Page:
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Old 2021-06-01, 16:17   #23
charybdis
 
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Nicely done!

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Originally Posted by bsquared View Post
At the risk of increasing confusion, I ran this through yafu's poly select and it slightly prefers the other degree 5:
Yes:

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Originally Posted by charybdis View Post
You could also represent this number as 8*1281979*2^520+1, giving c5 = 10255832, c0 = 1, Y1 = 1, Y0 = -2^104. This choice of polynomial might even be slightly faster than yours; at least it has a higher E-score. For some numbers there will be even more polynomials to choose between: this will often be the case when near the crossover between degree 5 and degree 6, for instance (and here we have to test-sieve, as E-scores from different degrees are not comparable).
I suggested sieving on the rational side but YAFU just about prefers algebraic side for this polynomial - for a larger number this would call for test-sieving. k*2^n+1 would be a rational side job for the usual small values of k (e.g. 1) but as k gets bigger so do the algebraic norms.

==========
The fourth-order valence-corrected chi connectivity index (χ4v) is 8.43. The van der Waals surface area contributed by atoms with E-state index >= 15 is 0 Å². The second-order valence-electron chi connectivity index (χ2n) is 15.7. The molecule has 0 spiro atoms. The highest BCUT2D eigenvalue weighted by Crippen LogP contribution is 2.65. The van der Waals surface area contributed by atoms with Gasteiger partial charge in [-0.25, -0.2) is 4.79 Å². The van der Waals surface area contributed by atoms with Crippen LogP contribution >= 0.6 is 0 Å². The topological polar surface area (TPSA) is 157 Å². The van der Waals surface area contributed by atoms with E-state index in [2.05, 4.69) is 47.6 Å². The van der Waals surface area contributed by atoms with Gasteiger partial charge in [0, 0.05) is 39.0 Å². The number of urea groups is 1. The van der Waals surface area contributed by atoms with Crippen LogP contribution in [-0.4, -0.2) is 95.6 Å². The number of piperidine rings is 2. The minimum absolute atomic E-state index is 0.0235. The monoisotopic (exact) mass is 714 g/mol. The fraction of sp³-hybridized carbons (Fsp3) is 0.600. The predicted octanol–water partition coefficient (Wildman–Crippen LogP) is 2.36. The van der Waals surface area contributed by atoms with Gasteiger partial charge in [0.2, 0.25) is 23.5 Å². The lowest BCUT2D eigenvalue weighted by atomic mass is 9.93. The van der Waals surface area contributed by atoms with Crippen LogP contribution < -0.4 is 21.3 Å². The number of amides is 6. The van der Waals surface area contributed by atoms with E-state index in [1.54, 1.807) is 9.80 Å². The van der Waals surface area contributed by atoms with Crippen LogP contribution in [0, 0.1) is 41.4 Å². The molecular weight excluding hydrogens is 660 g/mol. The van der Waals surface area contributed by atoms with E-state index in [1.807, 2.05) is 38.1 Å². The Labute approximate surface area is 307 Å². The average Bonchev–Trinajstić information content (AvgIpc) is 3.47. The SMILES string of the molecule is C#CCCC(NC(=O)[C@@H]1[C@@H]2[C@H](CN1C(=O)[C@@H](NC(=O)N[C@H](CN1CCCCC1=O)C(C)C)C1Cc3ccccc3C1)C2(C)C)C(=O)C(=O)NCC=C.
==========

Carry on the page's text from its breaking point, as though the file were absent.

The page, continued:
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Old 2021-06-01, 17:47   #24
VBCurtis
 
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The factorization completed successfully!

Slightly less than 2 hours instead of 3 days for a GNFS c149.

It went back to sieving a couple of times due to me setting the rels_wanted too low as charybdis mentioned.
I think you'll fly through all the composites under 2^600 for your chosen k-value rather quickly now. :)

I'd try making lim0 and lim1 the same (use the larger of the two from my C120 file). That'll require a few more relations, maybe 10% more, but the job should go faster. About every 30 bits of exponent increase, step to the next-bigger params file for lim/lpb choices.
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Old 2021-06-01, 18:27   #25
bur
 
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I updated Yafu, poly generation works, it's even doing test sieving on two polys.


Quote:
I'd try making lim0 and lim1 the same (use the larger of the two from my C120 file). That'll require a few more relations, maybe 10% more, but the job should go faster. About every 30 bits of exponent increase, step to the next-bigger params file for lim/lpb choices.
Thanks for the advise. So I should just use the lim/lpb from the next params file but otherwise still use the params.c120?


And out of curiosity, what is the reasoning behing making lim0 and lim1 the same, why does it save time?

Last fiddled with by bur on 2021-06-01 at 18:29